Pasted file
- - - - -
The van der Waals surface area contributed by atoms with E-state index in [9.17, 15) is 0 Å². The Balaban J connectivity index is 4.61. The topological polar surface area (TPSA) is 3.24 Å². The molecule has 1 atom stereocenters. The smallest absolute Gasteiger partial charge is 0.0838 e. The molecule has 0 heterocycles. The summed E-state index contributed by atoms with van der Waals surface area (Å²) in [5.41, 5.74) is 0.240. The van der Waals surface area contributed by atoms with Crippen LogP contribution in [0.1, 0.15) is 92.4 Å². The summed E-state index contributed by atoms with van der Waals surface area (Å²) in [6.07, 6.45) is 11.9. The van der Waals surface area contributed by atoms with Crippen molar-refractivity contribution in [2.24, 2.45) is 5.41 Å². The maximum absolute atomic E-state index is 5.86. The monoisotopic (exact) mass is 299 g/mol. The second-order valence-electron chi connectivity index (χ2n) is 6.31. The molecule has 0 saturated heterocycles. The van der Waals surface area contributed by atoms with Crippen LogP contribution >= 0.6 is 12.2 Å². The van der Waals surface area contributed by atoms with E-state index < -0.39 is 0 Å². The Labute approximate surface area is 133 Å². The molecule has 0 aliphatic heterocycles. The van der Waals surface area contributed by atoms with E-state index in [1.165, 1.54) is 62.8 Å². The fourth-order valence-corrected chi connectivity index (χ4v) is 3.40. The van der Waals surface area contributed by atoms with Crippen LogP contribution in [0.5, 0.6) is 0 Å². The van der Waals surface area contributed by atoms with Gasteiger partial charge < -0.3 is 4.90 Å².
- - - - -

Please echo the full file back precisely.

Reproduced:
The van der Waals surface area contributed by atoms with E-state index in [9.17, 15) is 0 Å². The Balaban J connectivity index is 4.61. The topological polar surface area (TPSA) is 3.24 Å². The molecule has 1 atom stereocenters. The smallest absolute Gasteiger partial charge is 0.0838 e. The molecule has 0 heterocycles. The summed E-state index contributed by atoms with van der Waals surface area (Å²) in [5.41, 5.74) is 0.240. The van der Waals surface area contributed by atoms with Crippen LogP contribution in [0.1, 0.15) is 92.4 Å². The summed E-state index contributed by atoms with van der Waals surface area (Å²) in [6.07, 6.45) is 11.9. The van der Waals surface area contributed by atoms with Crippen molar-refractivity contribution in [2.24, 2.45) is 5.41 Å². The maximum absolute atomic E-state index is 5.86. The monoisotopic (exact) mass is 299 g/mol. The second-order valence-electron chi connectivity index (χ2n) is 6.31. The molecule has 0 saturated heterocycles. The van der Waals surface area contributed by atoms with Crippen LogP contribution >= 0.6 is 12.2 Å². The van der Waals surface area contributed by atoms with E-state index < -0.39 is 0 Å². The Labute approximate surface area is 133 Å². The molecule has 0 aliphatic heterocycles. The van der Waals surface area contributed by atoms with E-state index in [1.165, 1.54) is 62.8 Å². The fourth-order valence-corrected chi connectivity index (χ4v) is 3.40. The van der Waals surface area contributed by atoms with Crippen LogP contribution in [0.5, 0.6) is 0 Å². The van der Waals surface area contributed by atoms with Gasteiger partial charge < -0.3 is 4.90 Å².